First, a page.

The expectation that high performance brings with it high reward is deeply embedded in the human psyche. Yet how do you evaluate the performance of a job as complex as management and reward the manager accordingly?
‘Performance management’, as it’s called, is one of senior management’s most enduring challenges. Here are three options:
Management by Objectives (MBO)
In his classic work, The Practice of Management, first published in 1955, Peter Drucker introduced the concept of performance objectives for managers.
“Each manager needs clearly spelt-out objectives,” he wrote. “These should derive from the goals of the enterprise, and every manager should participate in the development of them.”
Managers must know what’s expected of them and why, and what they will be measured against and how, Drucker added.
When first exposed to MBO, I was dubious. Measurement against budget and previous years I could grasp, but was it possible to measure management performance? The answer is yes! The trick is to measure the results, not the intangibles such as ‘skill’ or ‘hard work’ used to achieve those results.
MBO has been fine-tuned over the years, but the fundamental principle of identifying and defining those few critical results has remained the basis of any effective performance evaluation system.
The Balanced Score Card (BSC)
In the late 1990s, Harvard Business School’s Robert Kaplan and David Norton developed the BSC, which takes MBO to another level entirely.
The BSC begins with the development of the vision, strategy and objectives of the company, a process that requires input from all management levels.
Once finalised, the company’s objectives are cascaded systematically to all managers in the organisation, providing direction for the setting of every individual manager’s objectives.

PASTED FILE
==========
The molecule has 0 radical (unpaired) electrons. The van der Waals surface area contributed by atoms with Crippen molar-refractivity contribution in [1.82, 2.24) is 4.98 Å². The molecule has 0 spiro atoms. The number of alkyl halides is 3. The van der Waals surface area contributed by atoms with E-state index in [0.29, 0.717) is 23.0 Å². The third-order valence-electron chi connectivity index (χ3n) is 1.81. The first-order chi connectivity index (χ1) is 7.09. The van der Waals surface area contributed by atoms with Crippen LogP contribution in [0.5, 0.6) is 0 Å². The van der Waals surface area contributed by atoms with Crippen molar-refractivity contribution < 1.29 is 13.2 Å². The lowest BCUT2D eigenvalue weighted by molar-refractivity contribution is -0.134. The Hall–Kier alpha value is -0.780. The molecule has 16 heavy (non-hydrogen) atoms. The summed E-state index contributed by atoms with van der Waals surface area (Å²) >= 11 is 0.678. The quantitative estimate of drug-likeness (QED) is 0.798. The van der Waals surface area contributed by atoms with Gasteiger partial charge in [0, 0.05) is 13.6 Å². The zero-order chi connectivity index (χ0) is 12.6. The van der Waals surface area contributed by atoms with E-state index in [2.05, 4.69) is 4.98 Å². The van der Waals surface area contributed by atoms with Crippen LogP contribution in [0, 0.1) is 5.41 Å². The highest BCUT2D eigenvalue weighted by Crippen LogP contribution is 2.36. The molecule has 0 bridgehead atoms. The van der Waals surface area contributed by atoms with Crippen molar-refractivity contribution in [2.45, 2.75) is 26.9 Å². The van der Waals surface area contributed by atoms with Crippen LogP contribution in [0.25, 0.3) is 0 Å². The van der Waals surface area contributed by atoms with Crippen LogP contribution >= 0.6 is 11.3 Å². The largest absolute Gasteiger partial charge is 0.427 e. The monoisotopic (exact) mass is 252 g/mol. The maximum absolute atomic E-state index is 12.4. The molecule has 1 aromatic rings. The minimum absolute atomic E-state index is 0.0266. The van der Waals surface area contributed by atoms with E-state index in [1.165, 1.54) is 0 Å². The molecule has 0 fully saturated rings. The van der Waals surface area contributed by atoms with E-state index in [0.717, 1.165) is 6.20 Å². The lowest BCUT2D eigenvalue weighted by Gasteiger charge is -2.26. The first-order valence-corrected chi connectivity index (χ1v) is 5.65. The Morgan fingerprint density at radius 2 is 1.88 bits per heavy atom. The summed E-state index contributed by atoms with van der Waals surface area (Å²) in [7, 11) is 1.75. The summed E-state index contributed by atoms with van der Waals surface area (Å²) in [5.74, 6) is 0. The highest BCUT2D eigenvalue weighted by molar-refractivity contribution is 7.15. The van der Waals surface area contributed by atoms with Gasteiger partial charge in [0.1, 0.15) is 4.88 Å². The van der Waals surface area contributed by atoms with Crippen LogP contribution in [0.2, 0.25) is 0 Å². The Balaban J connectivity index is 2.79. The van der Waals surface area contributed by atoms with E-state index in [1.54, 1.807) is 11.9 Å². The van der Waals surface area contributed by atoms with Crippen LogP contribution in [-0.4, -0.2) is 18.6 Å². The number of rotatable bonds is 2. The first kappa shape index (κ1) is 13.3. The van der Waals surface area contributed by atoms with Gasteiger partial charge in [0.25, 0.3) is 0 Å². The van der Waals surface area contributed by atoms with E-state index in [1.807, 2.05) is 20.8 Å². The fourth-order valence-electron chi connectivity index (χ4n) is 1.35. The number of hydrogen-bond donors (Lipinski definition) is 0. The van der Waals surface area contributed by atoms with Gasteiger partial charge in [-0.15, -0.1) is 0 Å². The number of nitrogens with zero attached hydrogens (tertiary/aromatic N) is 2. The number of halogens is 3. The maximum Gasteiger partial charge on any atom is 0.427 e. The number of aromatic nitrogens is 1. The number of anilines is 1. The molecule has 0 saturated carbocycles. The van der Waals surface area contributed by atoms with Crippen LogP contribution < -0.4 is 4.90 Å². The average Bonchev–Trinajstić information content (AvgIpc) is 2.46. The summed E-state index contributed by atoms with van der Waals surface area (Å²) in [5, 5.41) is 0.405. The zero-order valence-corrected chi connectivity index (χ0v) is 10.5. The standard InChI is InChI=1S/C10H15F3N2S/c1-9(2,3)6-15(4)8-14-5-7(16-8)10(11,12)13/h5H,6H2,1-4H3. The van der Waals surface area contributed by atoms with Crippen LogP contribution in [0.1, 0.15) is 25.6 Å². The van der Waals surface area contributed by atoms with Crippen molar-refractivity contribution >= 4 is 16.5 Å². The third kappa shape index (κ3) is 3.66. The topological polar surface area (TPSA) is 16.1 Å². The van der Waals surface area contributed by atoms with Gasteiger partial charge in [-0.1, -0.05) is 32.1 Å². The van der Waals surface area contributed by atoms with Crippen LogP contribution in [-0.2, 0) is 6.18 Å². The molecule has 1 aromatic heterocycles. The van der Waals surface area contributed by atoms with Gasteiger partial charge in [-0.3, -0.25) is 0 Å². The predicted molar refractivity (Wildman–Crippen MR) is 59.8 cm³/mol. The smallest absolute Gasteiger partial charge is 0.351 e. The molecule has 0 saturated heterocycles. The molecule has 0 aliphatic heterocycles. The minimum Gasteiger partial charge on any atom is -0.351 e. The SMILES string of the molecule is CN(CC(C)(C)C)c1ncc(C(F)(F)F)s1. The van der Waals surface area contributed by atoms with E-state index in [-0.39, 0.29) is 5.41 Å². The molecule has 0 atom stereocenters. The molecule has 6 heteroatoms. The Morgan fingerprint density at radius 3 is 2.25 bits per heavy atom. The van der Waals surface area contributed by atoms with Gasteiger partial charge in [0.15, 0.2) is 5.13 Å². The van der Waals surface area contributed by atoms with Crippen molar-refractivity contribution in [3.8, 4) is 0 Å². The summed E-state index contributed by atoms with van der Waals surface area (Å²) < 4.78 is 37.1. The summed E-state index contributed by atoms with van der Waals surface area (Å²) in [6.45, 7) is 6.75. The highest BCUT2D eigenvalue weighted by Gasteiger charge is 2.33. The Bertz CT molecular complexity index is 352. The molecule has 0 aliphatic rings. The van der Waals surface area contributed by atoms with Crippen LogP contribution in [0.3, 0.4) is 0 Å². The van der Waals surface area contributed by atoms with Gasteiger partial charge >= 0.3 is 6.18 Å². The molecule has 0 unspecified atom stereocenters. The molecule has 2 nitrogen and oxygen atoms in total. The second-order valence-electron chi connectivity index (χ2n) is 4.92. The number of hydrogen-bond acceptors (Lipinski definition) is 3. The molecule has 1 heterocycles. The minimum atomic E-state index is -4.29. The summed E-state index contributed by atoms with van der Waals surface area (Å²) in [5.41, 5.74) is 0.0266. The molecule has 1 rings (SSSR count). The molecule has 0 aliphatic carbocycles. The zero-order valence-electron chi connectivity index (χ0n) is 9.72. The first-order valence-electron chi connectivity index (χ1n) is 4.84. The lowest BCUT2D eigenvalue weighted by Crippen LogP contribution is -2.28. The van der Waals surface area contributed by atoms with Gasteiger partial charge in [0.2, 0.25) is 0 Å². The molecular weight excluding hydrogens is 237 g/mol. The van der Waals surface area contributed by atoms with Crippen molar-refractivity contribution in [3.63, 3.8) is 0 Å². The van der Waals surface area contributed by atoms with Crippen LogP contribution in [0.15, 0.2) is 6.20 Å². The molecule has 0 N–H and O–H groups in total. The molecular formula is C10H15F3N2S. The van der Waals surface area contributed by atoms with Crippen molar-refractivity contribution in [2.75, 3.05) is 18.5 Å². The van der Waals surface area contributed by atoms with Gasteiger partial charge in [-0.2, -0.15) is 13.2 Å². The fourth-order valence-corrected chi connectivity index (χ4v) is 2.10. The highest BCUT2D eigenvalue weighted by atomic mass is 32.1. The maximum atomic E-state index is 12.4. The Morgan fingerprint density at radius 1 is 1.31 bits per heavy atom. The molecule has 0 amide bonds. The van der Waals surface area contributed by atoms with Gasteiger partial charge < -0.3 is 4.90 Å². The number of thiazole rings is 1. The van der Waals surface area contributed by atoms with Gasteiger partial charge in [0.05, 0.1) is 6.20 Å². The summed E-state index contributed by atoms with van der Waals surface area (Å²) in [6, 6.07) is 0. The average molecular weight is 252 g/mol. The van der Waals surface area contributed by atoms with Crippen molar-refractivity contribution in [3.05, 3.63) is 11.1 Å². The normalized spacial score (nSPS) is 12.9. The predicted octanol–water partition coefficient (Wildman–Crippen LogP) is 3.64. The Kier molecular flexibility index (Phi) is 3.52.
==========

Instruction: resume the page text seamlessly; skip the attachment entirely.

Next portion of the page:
The BSC leads to a conversation between bosses and subordinates that provides a deeper understanding of the company’s objectives, and each manager’s role in achieving them.
The 360-degree Feedback
Contrary to MBO and the BSC, this system is not solely about results; instead, it focuses on the manager concerned and provides structured feedback of how they are seen by others at various levels in the organisation.
Step one is the development of a tailor-made template, relevant to the level of employee being evaluated. Categories could include integrity, interpersonal relationships, communication and so on, rated as unsatisfactory, satisfactory, good and excellent.
It is circulated to the manager concerned and a number of selected people at different levels in the company. It might also be sent to clients and customers.
These three systems provide you with the principles on which you can set up your own performance appraisal system. Information and examples of these systems abound on the Internet.
If you’re not already operating a system like this, get moving and set it up. You’ll be amazed at the results it brings.
Peter Hughes is a business and management consultant.